Unified Interior Regions

Hawaii

The Pacific Region has nine USGS Science Centers in California, Nevada, and Hawaii. The Regional Office, headquartered in Sacramento, provides Center oversight and support, facilitates internal and external collaborations, and works to further USGS strategic science directions.

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January 24, 2014

Gas Piston in Lava Pond

This Quicktime movie shows weak gas pistoning in the lava pond on the east rim of Pu‘u ‘Ō‘ō. Gas pistoning is the cyclic buildup and release of gas within the pond, and is common in Pu‘u ‘Ō‘ō.

January 24, 2014

Gas Pistoning and Spattering

This Quicktime movie shows some of the spattering associated with the gas pistoning, in which the spattering acts as an outlet for gas accumulating in the pond. Note how the crust in the center of the pond is fluctuating. Lava pond activity and gas pistoning are common in Pu‘u ‘Ō‘ō.

January 22, 2014

Lava lake spattering at Halema‘uma‘u Crater

The lava lake in the Overlook crater, within Halema‘uma‘u Crater at Kīlauea's summit, undergoes frequent periods of spattering. The spattering is normally at the lake margins, and the surface crust often flows towards, and is consumed at, the spattering source. Large bubbles bursting at the surface drive the spattering activity, as shown occasionally by large spherical

January 20, 2014

Lava Lake Spattering at Halema'uma'u Crater

21 January 2014 Lava Lake Spattering at Halema'uma'u Crater The lava lake in the Overlook crater, within Halema'uma'u Crater at Kilauea's summit, undergoes frequent periods of spattering. The spattering is normally at the lake margins, and the surface crust often flows towards, and is consumed at, the spattering source. Large bubbles bursting at the surface drive the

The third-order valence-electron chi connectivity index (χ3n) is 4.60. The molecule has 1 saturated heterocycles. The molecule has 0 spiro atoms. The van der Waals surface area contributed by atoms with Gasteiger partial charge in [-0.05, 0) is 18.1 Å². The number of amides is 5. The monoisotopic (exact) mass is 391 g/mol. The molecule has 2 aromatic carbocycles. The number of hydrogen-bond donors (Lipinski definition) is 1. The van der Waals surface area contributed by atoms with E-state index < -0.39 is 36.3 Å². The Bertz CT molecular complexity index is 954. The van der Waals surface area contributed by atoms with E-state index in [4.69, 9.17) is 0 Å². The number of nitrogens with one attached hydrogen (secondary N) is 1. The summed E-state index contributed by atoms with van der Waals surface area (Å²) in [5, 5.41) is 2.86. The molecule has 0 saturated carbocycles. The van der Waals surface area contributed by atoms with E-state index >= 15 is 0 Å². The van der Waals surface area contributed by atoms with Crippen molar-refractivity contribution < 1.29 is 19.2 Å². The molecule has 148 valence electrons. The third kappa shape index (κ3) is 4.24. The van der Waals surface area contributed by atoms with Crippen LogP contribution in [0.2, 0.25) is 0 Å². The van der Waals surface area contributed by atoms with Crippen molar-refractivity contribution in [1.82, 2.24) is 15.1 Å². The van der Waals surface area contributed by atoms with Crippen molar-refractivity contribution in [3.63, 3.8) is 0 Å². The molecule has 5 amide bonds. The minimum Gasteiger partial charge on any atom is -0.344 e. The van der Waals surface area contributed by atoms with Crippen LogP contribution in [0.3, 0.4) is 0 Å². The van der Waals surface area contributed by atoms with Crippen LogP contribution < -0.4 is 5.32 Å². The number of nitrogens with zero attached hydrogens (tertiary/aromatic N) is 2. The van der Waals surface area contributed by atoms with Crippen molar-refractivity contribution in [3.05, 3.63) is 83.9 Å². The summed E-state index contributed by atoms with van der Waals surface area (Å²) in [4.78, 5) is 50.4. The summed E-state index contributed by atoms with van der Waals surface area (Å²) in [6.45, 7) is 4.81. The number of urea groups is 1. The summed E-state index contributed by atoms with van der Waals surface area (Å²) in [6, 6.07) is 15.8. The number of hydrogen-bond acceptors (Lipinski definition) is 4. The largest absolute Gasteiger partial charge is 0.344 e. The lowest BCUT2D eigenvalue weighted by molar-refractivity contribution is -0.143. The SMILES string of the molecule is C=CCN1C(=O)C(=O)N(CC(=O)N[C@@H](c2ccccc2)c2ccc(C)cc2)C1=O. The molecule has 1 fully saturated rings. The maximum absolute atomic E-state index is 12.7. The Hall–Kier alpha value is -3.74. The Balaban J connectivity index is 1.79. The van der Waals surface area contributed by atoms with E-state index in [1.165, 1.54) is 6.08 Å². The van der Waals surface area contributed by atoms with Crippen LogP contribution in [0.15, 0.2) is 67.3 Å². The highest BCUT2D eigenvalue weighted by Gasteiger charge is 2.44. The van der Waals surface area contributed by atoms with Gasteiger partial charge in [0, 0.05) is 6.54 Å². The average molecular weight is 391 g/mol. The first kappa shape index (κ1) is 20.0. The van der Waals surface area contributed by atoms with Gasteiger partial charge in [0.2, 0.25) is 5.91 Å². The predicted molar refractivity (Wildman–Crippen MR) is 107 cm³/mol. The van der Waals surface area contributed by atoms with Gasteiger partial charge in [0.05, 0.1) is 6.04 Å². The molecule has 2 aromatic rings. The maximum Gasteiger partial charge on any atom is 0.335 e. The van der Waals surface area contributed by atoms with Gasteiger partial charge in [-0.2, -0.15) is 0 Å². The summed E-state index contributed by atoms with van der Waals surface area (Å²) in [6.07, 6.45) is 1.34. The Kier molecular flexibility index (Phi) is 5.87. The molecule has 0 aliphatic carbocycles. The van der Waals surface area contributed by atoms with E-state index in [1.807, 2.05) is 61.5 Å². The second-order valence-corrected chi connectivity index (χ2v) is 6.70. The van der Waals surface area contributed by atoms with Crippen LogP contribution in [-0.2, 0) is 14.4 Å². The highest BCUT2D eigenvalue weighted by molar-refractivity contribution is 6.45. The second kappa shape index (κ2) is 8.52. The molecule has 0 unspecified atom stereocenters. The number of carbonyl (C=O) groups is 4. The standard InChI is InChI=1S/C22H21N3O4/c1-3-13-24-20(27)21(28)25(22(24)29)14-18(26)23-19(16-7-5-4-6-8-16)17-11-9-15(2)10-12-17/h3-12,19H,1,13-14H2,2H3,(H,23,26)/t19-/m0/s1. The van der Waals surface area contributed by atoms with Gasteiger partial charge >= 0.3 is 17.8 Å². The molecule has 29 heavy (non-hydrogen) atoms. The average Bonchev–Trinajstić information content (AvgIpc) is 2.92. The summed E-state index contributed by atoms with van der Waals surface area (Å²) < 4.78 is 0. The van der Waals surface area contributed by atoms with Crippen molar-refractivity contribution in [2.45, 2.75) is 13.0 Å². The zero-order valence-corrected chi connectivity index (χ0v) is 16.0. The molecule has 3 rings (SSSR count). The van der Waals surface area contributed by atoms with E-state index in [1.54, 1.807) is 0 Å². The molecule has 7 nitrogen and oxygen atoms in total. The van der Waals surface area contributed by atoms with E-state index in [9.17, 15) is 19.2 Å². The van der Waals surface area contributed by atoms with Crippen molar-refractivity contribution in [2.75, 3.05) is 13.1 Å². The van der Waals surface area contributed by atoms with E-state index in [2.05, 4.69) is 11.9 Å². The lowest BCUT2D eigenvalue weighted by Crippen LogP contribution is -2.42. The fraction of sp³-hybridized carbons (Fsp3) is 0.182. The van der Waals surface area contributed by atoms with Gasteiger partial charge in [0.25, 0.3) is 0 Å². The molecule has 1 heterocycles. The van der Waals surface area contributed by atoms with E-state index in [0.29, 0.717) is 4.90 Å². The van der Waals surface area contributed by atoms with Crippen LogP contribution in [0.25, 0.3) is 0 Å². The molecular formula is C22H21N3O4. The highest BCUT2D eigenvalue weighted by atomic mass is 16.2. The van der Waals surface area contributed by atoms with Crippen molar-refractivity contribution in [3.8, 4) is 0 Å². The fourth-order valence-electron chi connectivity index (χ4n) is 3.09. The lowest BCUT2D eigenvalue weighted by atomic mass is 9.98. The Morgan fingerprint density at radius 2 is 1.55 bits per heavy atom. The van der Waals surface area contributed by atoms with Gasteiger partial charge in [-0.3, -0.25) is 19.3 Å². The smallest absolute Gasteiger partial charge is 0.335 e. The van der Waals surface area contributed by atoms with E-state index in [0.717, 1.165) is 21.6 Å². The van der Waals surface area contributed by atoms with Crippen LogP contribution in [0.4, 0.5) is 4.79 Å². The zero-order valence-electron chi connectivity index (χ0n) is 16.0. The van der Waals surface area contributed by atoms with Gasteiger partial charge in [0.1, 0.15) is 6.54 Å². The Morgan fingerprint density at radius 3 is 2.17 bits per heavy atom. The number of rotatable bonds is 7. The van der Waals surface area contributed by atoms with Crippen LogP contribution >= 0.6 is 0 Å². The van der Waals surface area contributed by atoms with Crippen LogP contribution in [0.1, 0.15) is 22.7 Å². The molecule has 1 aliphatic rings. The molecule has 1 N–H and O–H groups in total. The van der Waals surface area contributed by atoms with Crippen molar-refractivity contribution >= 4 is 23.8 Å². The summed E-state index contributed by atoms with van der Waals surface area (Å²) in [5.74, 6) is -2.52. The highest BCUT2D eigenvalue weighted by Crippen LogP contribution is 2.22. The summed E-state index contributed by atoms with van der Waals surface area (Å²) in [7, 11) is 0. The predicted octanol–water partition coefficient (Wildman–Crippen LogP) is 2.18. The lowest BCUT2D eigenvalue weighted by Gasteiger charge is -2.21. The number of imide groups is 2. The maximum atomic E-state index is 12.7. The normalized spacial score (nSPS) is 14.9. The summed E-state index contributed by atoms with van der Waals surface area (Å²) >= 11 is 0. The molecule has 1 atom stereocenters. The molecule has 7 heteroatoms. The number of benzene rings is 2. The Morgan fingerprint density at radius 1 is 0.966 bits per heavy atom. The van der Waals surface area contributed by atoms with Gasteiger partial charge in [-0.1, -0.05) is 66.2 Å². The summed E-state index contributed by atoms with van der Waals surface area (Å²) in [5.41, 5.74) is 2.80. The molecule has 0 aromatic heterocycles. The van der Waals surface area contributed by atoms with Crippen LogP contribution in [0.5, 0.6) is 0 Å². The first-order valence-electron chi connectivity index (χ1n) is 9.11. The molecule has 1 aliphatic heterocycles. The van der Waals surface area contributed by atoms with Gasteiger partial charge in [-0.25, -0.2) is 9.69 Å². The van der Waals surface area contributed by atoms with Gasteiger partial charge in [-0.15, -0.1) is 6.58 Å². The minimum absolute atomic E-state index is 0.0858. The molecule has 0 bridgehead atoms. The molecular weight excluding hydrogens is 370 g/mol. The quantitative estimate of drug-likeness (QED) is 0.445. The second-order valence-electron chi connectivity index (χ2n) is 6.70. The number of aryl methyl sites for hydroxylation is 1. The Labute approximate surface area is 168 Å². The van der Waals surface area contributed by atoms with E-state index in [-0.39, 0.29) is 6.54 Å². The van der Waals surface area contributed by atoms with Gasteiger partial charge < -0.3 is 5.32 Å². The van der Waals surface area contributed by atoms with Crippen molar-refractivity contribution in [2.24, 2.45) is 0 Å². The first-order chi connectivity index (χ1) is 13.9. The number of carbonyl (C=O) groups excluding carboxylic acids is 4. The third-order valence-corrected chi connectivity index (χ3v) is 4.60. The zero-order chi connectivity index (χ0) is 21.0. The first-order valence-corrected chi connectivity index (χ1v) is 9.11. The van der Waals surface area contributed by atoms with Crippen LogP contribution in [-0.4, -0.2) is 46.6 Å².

Mauna Loa: How well do you know the volcano in your backyard?...
January 8, 2014

Mauna Loa: How well do you know the volcano in your backyard?

Erupting vents on Mauna Loa's Northeast Rift Zone near Pu‘u‘Ula‘ula (Red Hill) on Mar. 25, 1984—just hours after the eruption began—sent massive ‘A‘ā lava flows moving toward Hilo at 4 miles per hour. By the time the eruption ended on April 15, lava flows had reached to within four miles of Hilo city limits. USGS photo.

Two talks about Kīlauea Volcano at UH-Hilo...
January 8, 2014

Two talks about Kīlauea at UH-Hilo

During the first few hours of the Kamoamoa fissure eruption in March 2011, lava bubbled to the surface through a ground crack that propagated along Kīlauea Volcano's East Rift Zone. How it and other Hawaiian fissure eruptions work will be the topic of a talk at UH-Hilo on January 16, 2014.

It was remarkably clear during today's overflight of Kīlauea's east...
November 27, 2013

It was remarkably clear during today's overflight of Kīlauea's ERZ....

It was remarkably clear during today's overflight of Kīlauea's east rift zone. This photo is taken from Pu‘u ‘Ō‘ō, and looks northwest. Mauna Kea is at the right, and Mauna Loa is at the left. In front of the summit of Mauna Loa, the degassing plume from the lava lake at Kīlauea's summit is rising vertically.

October 24, 2013

Thermal image sequence of summit lava lake motion